The show wastes no time getting into the espionage with Peggy, who grabs slick 1940’s-style spy gadgets, and has to try and figure out who stole Stark’s nitramene. Early in the episode, Peggy dons a blonde wig and poses as a classy femme fatale to see just what exactly she’s up against. This is a brilliant sequence that does a great job establishing the tone of the show, being fun and upbeat, but also feeling like it has real stakes, particularly for Peggy risking the rest of her life to commit treason in order to clear Stark’s name. Hayley Atwell is also at her best here, given far more interesting material to work with as Peggy this time, and bringing the character to life like never before, as a witty, charming and thoroughly likeable protagonist, not at all inhibited by being on the front lines of female-led media for Marvel Studios.
Despite its almost whimsical 1940’s period style, Agent Carter doesn’t pull punches either. Peggy’s actions inadvertently lead to her roommate being murdered by an assassin, which haunts her for the rest of the episode, even if it borders on feeling like another Marvel-approved contrived, “I can’t attach myself to anyone because it will put them in danger” schtick. It’s a little more understandable in this case, since Peggy is still reeling from losing Captain America, but it’s still an overdone Marvel conflict that Peggy will inevitably overcome, especially since we know she eventually gets a husband, as confirmed in Captain America: The Winter Soldier.
After tracing the nitramene back to Roxxon Oil (a large Marvel corporation that has had surprisingly little role in the Marvel Cinematic Universe up to this point, beyond a passing mention in Iron Man 3), another neat sequence plays out, with Peggy discovering the full stash of nitramene, and having to fight off a few baddies, with Jarvis as a wheelman. It’s a cool way to end the episode, and wraps things up very well, giving us a first-hand look of just how destructive Stark’s nitramene is!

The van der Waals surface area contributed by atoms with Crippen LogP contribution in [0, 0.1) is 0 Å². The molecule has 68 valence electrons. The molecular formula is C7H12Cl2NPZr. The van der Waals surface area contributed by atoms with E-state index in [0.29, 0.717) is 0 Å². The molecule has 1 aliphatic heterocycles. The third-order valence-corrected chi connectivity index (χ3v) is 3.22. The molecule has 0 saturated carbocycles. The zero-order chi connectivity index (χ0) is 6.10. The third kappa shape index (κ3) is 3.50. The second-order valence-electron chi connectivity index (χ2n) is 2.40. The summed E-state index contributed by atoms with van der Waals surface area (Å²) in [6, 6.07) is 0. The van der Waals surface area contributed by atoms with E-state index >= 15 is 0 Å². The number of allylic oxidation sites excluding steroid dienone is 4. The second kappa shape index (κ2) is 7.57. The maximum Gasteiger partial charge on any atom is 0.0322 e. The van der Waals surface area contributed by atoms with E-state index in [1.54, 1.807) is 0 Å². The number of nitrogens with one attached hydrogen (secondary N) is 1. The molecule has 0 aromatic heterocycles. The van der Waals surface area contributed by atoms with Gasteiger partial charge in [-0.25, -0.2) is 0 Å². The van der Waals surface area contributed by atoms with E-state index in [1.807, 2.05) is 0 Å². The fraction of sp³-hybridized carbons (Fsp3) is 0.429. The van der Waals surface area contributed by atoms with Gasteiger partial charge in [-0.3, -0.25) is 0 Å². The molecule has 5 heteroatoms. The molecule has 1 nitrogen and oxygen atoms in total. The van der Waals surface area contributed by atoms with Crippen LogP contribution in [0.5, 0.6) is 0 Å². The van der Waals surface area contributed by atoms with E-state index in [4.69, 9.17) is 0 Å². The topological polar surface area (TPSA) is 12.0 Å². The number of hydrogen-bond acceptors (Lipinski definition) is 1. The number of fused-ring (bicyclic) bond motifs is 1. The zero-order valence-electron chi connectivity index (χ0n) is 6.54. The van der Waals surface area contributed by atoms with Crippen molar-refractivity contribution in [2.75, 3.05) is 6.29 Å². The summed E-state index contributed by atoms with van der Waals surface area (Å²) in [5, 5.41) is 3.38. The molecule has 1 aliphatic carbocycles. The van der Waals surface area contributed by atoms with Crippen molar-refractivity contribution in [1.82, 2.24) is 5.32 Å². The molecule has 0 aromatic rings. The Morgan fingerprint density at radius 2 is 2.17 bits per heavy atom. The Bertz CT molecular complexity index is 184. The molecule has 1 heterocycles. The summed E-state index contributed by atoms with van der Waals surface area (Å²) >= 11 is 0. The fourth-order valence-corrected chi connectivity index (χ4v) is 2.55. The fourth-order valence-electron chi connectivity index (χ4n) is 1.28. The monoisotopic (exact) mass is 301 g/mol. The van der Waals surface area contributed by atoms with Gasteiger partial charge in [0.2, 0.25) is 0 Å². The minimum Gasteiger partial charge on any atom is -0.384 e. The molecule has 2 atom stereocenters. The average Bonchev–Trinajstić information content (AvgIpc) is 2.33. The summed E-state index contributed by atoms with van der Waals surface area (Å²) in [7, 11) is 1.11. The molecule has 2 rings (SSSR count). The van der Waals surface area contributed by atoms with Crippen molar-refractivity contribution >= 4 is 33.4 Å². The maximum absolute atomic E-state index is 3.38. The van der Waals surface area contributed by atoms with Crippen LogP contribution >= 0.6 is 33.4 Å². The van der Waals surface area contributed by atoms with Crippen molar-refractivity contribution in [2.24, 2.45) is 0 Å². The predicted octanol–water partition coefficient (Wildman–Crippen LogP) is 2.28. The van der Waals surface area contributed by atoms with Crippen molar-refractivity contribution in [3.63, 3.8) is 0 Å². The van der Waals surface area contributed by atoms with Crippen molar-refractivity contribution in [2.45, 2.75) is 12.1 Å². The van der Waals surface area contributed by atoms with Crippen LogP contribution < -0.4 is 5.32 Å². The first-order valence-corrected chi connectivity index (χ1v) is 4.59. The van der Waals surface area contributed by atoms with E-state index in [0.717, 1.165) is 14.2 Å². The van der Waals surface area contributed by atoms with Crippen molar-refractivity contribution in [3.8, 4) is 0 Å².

Agent Carter is a very enjoyable show that is starting out quite strong with its first episode. Peggy Carter is a different kind of Marvel hero, not simply because she’s a woman, but because she’s an ordinary woman in an extraordinary time, under extraordinary circumstances. This continues to illustrate that Marvel isn’t limited to conventional superhero archetypes when it comes to making great shows and movies, as Guardians of the Galaxy also proved last year, and that heroes aren’t just the ones in emblazoned costumes. It’s wonderful when Marvel finds cool, creative ways to fill in the gaps of the Marvel Cinematic Universe with minor characters made into major protagonists, and flesh out characters that didn’t properly get their due in other Marvel media.
Bottom line being, Peggy Carter is a hero well worth tuning into for this miniseries’ run!
- Peggy Carter is an excellent heroine
- Peggy/Jarvis rapport is loads of fun
- Great mix of drama, action and humour.
- Peggy's attachment issues have become a Marvel cliche